1999 FIFA Women's World Cup final

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1999 FIFA Women's World Cup final
2018.06.17 Over the Rose Bowl, Pasadena, CA USA 0039 (42855669451) (cropped).jpg
The Rose Bowl in Pasadena hosted the final.
Event 1999 FIFA Women's World Cup
After golden goal extra time
United States won 5–4 on penalties
DateJuly 10, 1999 (1999-07-10)
Venue Rose Bowl, Pasadena
Referee Nicole Petignat (Switzerland)
Attendance90,185
1995
2003

The 1999 FIFA Women's World Cup final was an association football match that took place on July 10, 1999, to determine the winner of the 1999 FIFA Women's World Cup. The host United States and China played to a scoreless draw following double golden goal extra time. After that, the United States won the title 5–4 with a penalties victory. [1] [2]

Contents

The match represented one of the most important events in the history of American athletics. [3] It was played before over 90,000 fans. [4] The well-known image of Brandi Chastain celebrating the winning spot kick that was featured on the cover of Sports Illustrated became one of the defining images of women's athletics in the United States. [5]

Finalists

The match featured two powerhouses of women's association football. The United States had won the first Women's World Cup in China and the gold medal at the 1996 Olympics. China had won the silver at the 1996 Olympics and had defeated the United States in the final of the 1999 Algarve Cup. The teams featured two of the superstars of women's soccer, strikers Mia Hamm of the United States and Sun Wen of China. [6] [7]

The United States was bidding to become the first team to win a world championship on home soil, something China had failed to do in 1991, as well as the first team to win multiple championships. China, meanwhile, was attempting to join the United States and Norway as World Cup champions. [6] [7]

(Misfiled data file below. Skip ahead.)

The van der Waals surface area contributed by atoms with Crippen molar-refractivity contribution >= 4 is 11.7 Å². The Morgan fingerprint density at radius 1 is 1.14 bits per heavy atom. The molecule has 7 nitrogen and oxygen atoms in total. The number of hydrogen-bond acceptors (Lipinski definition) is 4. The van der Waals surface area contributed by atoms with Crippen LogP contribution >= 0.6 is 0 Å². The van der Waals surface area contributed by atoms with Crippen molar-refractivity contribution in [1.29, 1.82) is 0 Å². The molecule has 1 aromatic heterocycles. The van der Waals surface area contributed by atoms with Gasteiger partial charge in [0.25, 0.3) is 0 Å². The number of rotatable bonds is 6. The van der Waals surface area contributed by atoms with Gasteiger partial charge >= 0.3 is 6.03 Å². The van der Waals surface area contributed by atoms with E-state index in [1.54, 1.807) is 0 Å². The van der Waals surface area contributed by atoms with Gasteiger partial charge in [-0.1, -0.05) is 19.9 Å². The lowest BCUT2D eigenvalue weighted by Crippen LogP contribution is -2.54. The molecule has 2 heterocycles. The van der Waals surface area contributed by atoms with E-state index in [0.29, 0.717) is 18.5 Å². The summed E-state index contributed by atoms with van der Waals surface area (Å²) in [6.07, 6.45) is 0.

China were the first Asian national team to reach the FIFA Women's World Cup Final. [6] This was also the first Women's World Cup final not involving a European team.[ citation needed ]

Route to the final

The United States had qualified automatically as host nation. [8] Accordingly, they elected to skip the 1998 CONCACAF Women's Championship, which served as the CONCACAF qualifier. They would not fail to win a CONCACAF championship again until 2010. China had qualified by winning their sixth straight AFC Women's Championship in 1997.[ citation needed ]

Once at the finals, the United States reached the knockout stage by easily winning Group A. After trailing 2–1 at halftime, they advanced through the quarterfinals by defeating Germany 3–2. The United States then defeated Brazil 2–0 to reach the final. [9]

China reached the knockout stage by winning Group D. They shut out Russia in the quarterfinals, then easily defeated defending champion Norway 5–0 to reach the final. [10]

United StatesRoundChina PR
OpponentResult Group stage OpponentResult
Flag of Denmark.svg  Denmark 3–0Match 1Flag of Sweden.svg  Sweden 2–1
Flag of Nigeria.svg  Nigeria 7–1Match 2Flag of Ghana.svg  Ghana 7–0
Flag of North Korea.svg  North Korea 3–0Match 3Flag of Australia (converted).svg  Australia 3–1
PosTeamPldPts
1Flag of the United States.svg  United States (H)39
2Flag of Nigeria.svg  Nigeria 36
3Flag of North Korea.svg  North Korea 33
4Flag of Denmark.svg  Denmark 30
Source: FIFA
(H) Hosts
Final standing
PosTeamPldPts
1Flag of the People's Republic of China.svg  China 39
2Flag of Sweden.svg  Sweden 36
3Flag of Australia (converted).svg  Australia 31
4Flag of Ghana.svg  Ghana 31
Source: FIFA
OpponentResult Knockout stage OpponentResult
Flag of Germany.svg  Germany 3–2 Quarterfinals Flag of Russia.svg  Russia 2–0
Flag of Brazil.svg  Brazil 2–0 Semifinals Flag of Norway.svg  Norway 5–0

Match

Summary

The match was played on July 10, 1999, at the Rose Bowl in Pasadena, California. The United States and China played to a scoreless draw during regulation and golden goal extra time. The United States won the title 5–4 on a penalty shootout. The win gave the United States its second world cup title. [1]